Can Foreigners Buy Property in the United States?

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With so many hurdles to leap through to become a US citizen, you might assume that buying a home would be just as difficult, if not more difficult. Can foreigners buy property in the United States, and if so, what’s the best way to go about it?

The United States is actually one of the most welcoming countries to foreign investors. Buying property in the US as a foreigner also comes with certain advantages, such as a stable market, flexible financing options, and tax benefits.

In this guide to foreign property investment, we’ll explain how citizenship status affects your ability to obtain a mortgage loan in the US, how foreign national loans work, and how foreign properties are taxed.

Citizenship Status

Most foreigners looking to buy property in the United States fall into one of the following categories: permanent residents, non-permanent residents, or non-residents.

Permanent residents

A permanent resident has a green card and a social security number. The mortgage application process for permanent residents is almost identical to that of US citizens.

Non-permanent residents

Non-permanent residents are typically in the US on a work permit or employer-sponsored visa. While they do not have a green card, they do have a social security number. If you are a non-permanent resident, you can finance a home using a traditional loan if you’re able to show a lender that you’ll be able to live and work in the US for at least three years.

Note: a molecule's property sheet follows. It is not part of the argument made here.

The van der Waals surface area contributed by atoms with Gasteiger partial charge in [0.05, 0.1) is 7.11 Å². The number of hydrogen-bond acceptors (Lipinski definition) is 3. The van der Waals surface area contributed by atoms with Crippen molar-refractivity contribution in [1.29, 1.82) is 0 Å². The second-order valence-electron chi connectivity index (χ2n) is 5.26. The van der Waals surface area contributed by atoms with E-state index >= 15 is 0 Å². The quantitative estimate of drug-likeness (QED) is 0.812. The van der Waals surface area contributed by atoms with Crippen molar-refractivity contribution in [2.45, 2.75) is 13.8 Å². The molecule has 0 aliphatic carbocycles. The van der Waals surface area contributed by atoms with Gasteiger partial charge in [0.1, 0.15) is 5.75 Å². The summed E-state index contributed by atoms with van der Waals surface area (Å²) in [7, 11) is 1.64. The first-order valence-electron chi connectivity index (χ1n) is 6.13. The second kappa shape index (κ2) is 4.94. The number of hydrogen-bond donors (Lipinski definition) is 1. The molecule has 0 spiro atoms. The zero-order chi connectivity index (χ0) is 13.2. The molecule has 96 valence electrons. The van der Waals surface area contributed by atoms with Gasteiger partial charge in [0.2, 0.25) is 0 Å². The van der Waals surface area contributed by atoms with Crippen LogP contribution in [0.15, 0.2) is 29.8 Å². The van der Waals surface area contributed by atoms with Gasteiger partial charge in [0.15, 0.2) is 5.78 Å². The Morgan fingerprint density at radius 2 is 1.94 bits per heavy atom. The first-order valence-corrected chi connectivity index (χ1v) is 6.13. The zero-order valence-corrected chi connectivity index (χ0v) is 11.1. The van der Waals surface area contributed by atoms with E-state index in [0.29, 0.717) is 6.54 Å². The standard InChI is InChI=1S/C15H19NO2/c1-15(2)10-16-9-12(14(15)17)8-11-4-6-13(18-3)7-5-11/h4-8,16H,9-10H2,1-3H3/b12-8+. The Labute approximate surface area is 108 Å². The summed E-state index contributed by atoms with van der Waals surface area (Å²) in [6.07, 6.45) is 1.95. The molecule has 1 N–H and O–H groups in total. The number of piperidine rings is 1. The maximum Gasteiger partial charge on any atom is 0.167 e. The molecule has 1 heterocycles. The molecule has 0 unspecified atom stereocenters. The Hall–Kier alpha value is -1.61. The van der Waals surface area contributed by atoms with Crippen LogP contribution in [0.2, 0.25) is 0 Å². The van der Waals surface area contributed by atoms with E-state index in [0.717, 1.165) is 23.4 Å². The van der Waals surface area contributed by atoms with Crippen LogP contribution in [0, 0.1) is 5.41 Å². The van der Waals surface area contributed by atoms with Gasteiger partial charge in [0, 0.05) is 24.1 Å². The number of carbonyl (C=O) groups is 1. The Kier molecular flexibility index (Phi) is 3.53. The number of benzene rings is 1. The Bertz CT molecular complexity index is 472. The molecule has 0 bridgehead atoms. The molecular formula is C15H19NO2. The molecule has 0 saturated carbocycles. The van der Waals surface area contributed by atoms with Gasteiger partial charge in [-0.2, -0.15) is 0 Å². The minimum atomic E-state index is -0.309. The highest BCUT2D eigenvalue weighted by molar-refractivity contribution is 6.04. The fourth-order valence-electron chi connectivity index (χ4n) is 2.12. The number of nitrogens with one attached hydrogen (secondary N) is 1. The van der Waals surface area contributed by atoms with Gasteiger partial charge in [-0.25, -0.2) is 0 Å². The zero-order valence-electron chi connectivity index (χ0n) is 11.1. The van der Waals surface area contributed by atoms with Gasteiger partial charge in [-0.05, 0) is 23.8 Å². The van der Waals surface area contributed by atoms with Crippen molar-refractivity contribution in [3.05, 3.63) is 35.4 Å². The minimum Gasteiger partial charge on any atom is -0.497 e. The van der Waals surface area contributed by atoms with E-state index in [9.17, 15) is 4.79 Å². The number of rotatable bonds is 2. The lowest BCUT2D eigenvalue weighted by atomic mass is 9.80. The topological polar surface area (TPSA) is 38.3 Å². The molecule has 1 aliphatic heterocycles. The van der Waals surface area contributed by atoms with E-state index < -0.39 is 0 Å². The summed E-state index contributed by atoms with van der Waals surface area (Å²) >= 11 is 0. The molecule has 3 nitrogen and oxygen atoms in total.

If your work permit expires earlier, you may still be able to qualify for a traditional mortgage loan if your lender has reason to believe that you intend to remain in the country.

Non-residents

Finally, if you are a non-resident and non-citizen, you are probably looking to buy an investment property or a vacation home in the United States. While you will not be eligible for a conventional mortgage loan, you still have options for financing through private lenders who offer foreign national loans. If you’re able to, you can also buy property in the US with cash.

Buying Foreign Property with Cash

Paying with cash is the fastest and easiest way to finance a foreign property. But just because you can buy a property in the US with cash doesn’t mean that you should. While taking out a mortgage is more of a hassle, a home purchase is not an overnight investment. It takes years for home values to appreciate, so your cash will probably be better invested elsewhere.

Buying Foreign Property with a Mortgage Loan